Gary Carsley | Bark Art

31 July – 22 August 2009

Gary Carsley | Bark Art (installation view) 2009


Daniel Mudie Cunningham

It is only when the territorial organization is upset, reconfigured, and abstracted through autonomous qualities that music can work its intensifying effects on individuals and collective bodies.[1]

Gary Carsley’s photographs sing, gardens drag, doves cry. For the artist, the representation of public gardens—which in themselves are representations of nature—are like karaoke numbers unable to contain their exploding vortex of multi-lacquered vocal tracks. Parkland territories are reterritorialised in Carsley’s representational schema through a canon-burst of free floating fragments of wood grain contact foils metonymically standing in for nature itself; a kind of ‘upset, reconfigured, abstracted’ supernature where ontology is nothing but a drag ball and realness is choreographed out of recognition.

Two camps of thought are increasingly dividing understandings of art and its capacity to generate meaning: one governed by systems of signification, the other by sensation and affect. Carsley is a rare artist who can effortlessly straddle both with work that critically mines/mimes the discourses of representation animating the construction of the image as a sign in search of a real-world referent. Simultaneously, his images of landscapes convey the vibratory and affective rhythms coursing through the body, with those powering the earth. When you sing along or lip-sync to Carsley’s monoprints of ‘dragged nature’, it is not hard to imagine a backing musical track replete with the hum of insects and chatty birdsong intersecting with the pulsating, primal beat of flesh slapping together after hours in dark parks. This is what we call Bark Art.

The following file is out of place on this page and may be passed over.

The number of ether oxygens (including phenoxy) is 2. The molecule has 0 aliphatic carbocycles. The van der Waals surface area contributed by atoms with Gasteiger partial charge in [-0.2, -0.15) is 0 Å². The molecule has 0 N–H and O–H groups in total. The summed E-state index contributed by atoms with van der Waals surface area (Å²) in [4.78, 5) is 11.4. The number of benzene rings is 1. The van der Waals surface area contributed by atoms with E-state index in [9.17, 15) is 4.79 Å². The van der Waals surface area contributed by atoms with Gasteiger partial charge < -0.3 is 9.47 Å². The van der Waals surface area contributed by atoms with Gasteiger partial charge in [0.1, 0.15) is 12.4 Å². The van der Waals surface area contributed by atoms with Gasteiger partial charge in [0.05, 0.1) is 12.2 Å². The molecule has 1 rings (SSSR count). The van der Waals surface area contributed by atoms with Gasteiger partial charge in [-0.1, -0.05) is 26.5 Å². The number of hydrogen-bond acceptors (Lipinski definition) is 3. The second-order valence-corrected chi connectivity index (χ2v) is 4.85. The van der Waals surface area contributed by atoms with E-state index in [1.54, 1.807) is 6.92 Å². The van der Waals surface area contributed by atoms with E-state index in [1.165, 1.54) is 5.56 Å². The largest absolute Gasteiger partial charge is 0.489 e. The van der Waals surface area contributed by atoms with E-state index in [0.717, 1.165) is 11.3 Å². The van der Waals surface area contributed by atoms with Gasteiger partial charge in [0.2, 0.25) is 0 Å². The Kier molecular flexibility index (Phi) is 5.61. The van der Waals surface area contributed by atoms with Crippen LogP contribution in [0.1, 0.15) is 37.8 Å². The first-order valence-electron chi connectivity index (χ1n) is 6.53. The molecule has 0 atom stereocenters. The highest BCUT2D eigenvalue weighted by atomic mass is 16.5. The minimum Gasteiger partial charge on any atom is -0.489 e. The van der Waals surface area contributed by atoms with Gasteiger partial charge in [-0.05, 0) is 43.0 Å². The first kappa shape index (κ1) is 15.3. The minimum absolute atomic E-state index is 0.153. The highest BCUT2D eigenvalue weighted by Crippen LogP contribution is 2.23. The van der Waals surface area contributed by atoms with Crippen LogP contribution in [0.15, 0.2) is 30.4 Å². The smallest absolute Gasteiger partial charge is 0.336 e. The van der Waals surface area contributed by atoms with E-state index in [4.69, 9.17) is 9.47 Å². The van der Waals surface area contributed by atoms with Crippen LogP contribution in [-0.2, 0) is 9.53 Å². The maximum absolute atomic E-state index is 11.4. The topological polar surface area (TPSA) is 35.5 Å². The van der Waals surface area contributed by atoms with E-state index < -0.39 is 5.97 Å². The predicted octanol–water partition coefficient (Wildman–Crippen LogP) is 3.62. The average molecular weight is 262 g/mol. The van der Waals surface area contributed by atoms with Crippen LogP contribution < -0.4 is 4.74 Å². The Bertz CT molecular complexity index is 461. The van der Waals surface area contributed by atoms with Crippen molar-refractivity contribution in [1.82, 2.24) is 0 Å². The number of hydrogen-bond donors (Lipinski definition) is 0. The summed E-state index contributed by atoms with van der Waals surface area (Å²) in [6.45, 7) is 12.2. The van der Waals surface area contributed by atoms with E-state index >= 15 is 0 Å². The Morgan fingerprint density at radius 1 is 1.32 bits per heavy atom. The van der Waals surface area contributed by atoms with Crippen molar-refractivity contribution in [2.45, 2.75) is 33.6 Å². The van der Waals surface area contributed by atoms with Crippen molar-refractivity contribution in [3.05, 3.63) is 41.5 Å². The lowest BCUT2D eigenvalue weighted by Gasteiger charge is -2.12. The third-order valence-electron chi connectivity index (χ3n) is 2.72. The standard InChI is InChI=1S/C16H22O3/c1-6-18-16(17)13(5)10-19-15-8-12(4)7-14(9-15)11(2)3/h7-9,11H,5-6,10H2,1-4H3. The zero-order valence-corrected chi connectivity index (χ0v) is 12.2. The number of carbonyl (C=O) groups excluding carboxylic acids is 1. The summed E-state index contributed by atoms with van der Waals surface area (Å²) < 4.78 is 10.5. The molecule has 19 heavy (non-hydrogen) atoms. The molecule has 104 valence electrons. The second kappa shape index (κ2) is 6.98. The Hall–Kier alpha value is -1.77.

For Deleuze and Guattari, the marking out of territory occurs through the refrain: where ‘territorial counterpoints form melodic landscapes’.[2] The refrain is the sum of Bark Art’s parts: the sing-song, the clicking finger, the tap, the babble, the impermeable white noise cushioning the body’s relation to the spaces it inhabits, the up-the- garden-path-ness of it all. The power of Carsely’s work is attested by the individual or collective body’s absence, its mere suggestion through the manner by which nature is mediated by the endlessly reproducible photographic image. Carsley’s 21st century take on the photograph casts it as digitally collaged and layered, and crisscrossing timezones to cohere with the 19th century daguerreotype. A photographic image, requiring proper light for viewing and unable to be duplicated, the daguerreotype is restaged in Carsley’s hands as draguerreotype: where the photographic image is substituted by scanned fragments of fake wood, a newly imagined uniquely counterfeit world.

Daniel Mudie Cunningham is an artist, curator and writer based in Sydney. He recently performed Don’t You (Forget About Me) by Simple Minds at a karaoke bar and received a standing ovation.

[1] Elizabeth Grosz, Chaos, territory, art: Delueuze and the framing of the earth, New York: Columbia University Press, 2008, p. 53.
[2] Deleuze & Guattarri, A thousand plateaus: capitalism and shizophrenia [1987], London & New York: Continuum, 2004 edition, p. 351.